Advanced Pain Control: Intrathecal Drug Delivery

Some pain conditions can be very painful and refractory, eg, cancer pain with bony metastasis, neuropathic pain secondary to cord myelopathy and many others.  In these cases, despite optimization with Morphine, the pain relief does not increase accordingly but yet the side effects escalate.  Patients develop distress and disappointment, progressing to depression and reduced quality of life.

Most pain medication act on the spinal cord as this is where all the pain receptors are.  All oral medications, after oral administration, undergo metabolism and breakdown before they finally reach the pain receptor in the spinal cord.

In intrathecal administration, the drugs are applied directly into the spinal cord.  This allows for reduced amounts of medication needed to achieve the desired pain control without the associated side effects.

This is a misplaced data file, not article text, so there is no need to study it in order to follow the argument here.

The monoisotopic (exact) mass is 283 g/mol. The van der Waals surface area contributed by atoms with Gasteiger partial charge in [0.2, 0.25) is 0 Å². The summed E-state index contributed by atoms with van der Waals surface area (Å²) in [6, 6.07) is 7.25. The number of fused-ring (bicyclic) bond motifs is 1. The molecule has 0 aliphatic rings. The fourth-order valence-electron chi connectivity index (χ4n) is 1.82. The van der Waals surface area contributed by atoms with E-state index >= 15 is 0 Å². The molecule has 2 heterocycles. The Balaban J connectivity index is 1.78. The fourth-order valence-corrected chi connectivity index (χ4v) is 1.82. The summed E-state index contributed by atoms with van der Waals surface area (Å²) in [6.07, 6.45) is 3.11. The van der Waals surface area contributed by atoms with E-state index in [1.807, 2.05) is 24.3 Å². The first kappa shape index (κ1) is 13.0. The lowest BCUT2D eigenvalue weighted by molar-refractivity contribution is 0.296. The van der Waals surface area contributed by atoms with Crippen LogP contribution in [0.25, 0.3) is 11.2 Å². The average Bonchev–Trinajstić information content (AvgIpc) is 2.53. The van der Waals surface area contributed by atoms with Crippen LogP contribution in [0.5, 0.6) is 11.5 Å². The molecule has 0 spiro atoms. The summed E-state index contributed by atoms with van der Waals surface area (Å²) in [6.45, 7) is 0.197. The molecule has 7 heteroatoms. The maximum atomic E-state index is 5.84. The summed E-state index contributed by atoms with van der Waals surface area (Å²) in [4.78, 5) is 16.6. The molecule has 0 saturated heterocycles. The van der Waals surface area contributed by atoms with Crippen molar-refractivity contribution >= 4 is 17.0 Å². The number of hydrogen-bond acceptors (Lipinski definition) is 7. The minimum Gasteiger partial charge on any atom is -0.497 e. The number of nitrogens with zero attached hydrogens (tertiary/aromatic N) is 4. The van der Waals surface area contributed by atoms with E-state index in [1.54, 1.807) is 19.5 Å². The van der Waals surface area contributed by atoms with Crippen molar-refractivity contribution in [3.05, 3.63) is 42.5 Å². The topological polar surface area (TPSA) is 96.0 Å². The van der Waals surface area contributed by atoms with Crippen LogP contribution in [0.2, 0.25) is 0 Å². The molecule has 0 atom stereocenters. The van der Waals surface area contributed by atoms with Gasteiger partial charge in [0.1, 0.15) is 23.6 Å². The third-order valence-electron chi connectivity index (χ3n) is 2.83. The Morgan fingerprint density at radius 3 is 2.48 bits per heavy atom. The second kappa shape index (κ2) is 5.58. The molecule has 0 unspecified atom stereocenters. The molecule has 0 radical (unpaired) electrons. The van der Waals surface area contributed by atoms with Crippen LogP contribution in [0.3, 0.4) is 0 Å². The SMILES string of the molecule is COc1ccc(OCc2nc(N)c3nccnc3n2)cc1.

All of it goes into the pump that delivers a set amount of the drug into the spinal cord.  This computerized pump delivers very exact amounts of medication without fear of overdosing or underdosing.  Patients will return for refill of medication in the pump once in a couple of months. This small pump will be implanted into the patient.

Advantages of IT pump:

  • Better pain control with less medication
  • Increased survival, compared to poorly-controlled cancer pain
  • Less sedation effects, with more clear-headedness
  • Less side effects of medications (eg, constipation and nausea)
  • Increased patient satisfaction
  • Less oral medication
  • No need for frequent follow-ups

Before this treatment, patients would be very disabled by the cancer pain, and distressed with concomitant sedation side effects.  After implantation of this device, they would be able to go for holidays and enjoy quality of life.